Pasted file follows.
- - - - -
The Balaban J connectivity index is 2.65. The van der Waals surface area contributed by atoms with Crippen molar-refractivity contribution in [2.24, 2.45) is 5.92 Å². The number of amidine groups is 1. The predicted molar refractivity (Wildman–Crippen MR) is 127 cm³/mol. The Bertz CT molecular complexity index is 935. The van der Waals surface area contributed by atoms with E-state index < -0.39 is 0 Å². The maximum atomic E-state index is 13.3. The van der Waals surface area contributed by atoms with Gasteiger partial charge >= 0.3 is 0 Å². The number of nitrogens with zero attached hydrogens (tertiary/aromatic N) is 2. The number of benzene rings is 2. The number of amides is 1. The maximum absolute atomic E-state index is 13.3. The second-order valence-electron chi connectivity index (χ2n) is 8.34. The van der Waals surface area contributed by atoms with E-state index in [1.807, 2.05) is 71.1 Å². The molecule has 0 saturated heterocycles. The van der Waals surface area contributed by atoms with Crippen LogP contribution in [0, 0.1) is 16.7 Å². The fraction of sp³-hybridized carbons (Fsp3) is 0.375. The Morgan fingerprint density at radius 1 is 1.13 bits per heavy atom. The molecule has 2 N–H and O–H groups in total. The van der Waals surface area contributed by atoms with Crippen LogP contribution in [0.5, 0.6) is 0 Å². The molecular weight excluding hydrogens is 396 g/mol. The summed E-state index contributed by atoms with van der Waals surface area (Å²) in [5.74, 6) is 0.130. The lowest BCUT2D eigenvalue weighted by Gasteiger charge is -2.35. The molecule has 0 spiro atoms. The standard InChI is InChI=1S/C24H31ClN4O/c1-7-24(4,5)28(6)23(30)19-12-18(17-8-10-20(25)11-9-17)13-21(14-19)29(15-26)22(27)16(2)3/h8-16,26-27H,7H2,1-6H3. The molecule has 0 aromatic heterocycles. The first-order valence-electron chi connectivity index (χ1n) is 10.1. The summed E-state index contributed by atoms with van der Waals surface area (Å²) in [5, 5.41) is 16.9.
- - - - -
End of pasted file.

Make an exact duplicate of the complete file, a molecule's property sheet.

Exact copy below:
The Balaban J connectivity index is 2.65. The van der Waals surface area contributed by atoms with Crippen molar-refractivity contribution in [2.24, 2.45) is 5.92 Å². The number of amidine groups is 1. The predicted molar refractivity (Wildman–Crippen MR) is 127 cm³/mol. The Bertz CT molecular complexity index is 935. The van der Waals surface area contributed by atoms with E-state index < -0.39 is 0 Å². The maximum atomic E-state index is 13.3. The van der Waals surface area contributed by atoms with Gasteiger partial charge >= 0.3 is 0 Å². The number of nitrogens with zero attached hydrogens (tertiary/aromatic N) is 2. The number of benzene rings is 2. The number of amides is 1. The maximum absolute atomic E-state index is 13.3. The second-order valence-electron chi connectivity index (χ2n) is 8.34. The van der Waals surface area contributed by atoms with E-state index in [1.807, 2.05) is 71.1 Å². The molecule has 0 saturated heterocycles. The van der Waals surface area contributed by atoms with Crippen LogP contribution in [0, 0.1) is 16.7 Å². The fraction of sp³-hybridized carbons (Fsp3) is 0.375. The Morgan fingerprint density at radius 1 is 1.13 bits per heavy atom. The molecule has 2 N–H and O–H groups in total. The van der Waals surface area contributed by atoms with Crippen LogP contribution in [0.5, 0.6) is 0 Å². The molecular weight excluding hydrogens is 396 g/mol. The summed E-state index contributed by atoms with van der Waals surface area (Å²) in [5.74, 6) is 0.130. The lowest BCUT2D eigenvalue weighted by Gasteiger charge is -2.35. The molecule has 0 spiro atoms. The standard InChI is InChI=1S/C24H31ClN4O/c1-7-24(4,5)28(6)23(30)19-12-18(17-8-10-20(25)11-9-17)13-21(14-19)29(15-26)22(27)16(2)3/h8-16,26-27H,7H2,1-6H3. The molecule has 0 aromatic heterocycles. The first-order valence-electron chi connectivity index (χ1n) is 10.1. The summed E-state index contributed by atoms with van der Waals surface area (Å²) in [5, 5.41) is 16.9.